Let's focus on the period from the beginning of 2007 to the present (July 2016):
The CAPE Ratio or Cyclically Adjusted Price-Earnings ratio which is also known as the P/E 10 ratio is defined as the price of stocks (or the stock market as a whole) divided by the moving average of ten years of earnings adjusted for inflation. Higher than average CAPE Ratios suggest that there will be lower than average long-term annual returns and lower than average CAPE Ratios suggest that there will be higher than average long-term annual returns on stocks. As of July 2016, the CAPE Ratio was sitting at 26.2, in the neighbourhood of its highest level since the end of the Great Recession when the CAPE Ratio fell to a low of 13.32 in March 2009. Over the past 134 years, the CAPE Ratio has averaged 16.6; the value for July 2016 suggest that the market is significantly overpriced. Thanks to Richard Fisher's candidness, we now know exactly why; the Federal Reserve deliberately took action to front-load a market rally in March 2009 when, coincidentally, the CAPE Ratio was at its lowest point since 1987.
I find it particularly interesting that a central banker is candid enough to admit that this entire post-Great Recession recovery has been engineered by the extraordinary interventions of the Federal Reserve and their fellow central banks in Japan and Europe and that, by Mr. Fisher's own admission, the Fed has no monetary ammunition left. The broader stock market has risen based solely on monetary policy, not on fundamentals like growing profitability, controlled debt levels and improving total factor productivity. As Mr. Fisher notes, the Fed "floated all boats" and, when the "tide recedes, we're gong to see who's wearing a bathing suit and who's not.".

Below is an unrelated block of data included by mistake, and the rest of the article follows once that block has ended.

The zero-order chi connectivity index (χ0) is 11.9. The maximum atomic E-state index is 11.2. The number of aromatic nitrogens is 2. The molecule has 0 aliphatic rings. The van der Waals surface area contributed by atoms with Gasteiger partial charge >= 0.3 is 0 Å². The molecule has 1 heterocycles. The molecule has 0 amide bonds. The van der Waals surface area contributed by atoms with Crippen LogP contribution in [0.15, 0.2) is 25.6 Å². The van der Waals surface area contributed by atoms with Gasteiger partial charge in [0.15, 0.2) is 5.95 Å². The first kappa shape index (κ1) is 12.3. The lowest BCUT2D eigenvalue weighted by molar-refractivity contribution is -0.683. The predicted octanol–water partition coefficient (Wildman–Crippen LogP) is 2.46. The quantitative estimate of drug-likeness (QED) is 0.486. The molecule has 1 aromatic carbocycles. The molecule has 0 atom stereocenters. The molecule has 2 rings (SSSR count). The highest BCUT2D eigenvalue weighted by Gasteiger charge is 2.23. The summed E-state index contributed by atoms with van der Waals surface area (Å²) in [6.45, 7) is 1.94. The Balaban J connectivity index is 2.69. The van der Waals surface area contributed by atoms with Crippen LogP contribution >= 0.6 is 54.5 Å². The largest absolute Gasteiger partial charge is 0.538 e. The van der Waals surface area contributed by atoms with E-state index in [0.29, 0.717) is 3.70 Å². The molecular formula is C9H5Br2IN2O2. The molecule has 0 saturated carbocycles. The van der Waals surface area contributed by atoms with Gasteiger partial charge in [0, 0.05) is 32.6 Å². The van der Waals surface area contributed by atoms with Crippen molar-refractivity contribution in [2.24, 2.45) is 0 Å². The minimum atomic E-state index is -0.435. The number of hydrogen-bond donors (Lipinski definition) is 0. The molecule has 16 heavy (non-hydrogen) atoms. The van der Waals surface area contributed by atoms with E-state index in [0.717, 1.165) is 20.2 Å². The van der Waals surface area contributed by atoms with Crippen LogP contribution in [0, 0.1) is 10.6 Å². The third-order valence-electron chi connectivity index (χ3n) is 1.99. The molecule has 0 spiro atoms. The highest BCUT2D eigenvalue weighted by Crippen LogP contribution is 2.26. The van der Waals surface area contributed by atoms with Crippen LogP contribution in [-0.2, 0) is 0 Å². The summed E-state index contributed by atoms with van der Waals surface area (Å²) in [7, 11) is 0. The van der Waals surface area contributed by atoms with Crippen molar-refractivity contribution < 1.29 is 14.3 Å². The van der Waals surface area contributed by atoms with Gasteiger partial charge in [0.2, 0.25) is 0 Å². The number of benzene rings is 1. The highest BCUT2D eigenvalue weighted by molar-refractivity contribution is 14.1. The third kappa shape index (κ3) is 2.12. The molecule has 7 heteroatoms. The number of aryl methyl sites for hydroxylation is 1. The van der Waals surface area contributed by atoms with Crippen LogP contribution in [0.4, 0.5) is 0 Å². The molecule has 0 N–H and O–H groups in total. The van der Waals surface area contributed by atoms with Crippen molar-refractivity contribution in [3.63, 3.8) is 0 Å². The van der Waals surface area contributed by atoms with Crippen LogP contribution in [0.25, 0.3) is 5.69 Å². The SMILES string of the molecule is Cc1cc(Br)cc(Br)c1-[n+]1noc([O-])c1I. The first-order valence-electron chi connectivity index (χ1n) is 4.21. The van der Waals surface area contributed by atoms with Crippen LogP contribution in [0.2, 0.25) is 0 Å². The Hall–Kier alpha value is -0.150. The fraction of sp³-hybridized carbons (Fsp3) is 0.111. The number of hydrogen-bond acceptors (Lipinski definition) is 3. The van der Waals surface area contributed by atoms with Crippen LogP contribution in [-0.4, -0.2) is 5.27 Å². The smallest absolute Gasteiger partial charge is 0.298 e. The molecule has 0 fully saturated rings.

Unfortunately, he suffered from a lack of foresight when he voted in favour of both QE 1 and QE 2, the unconventional central bank actions that started us down this very dangerous path.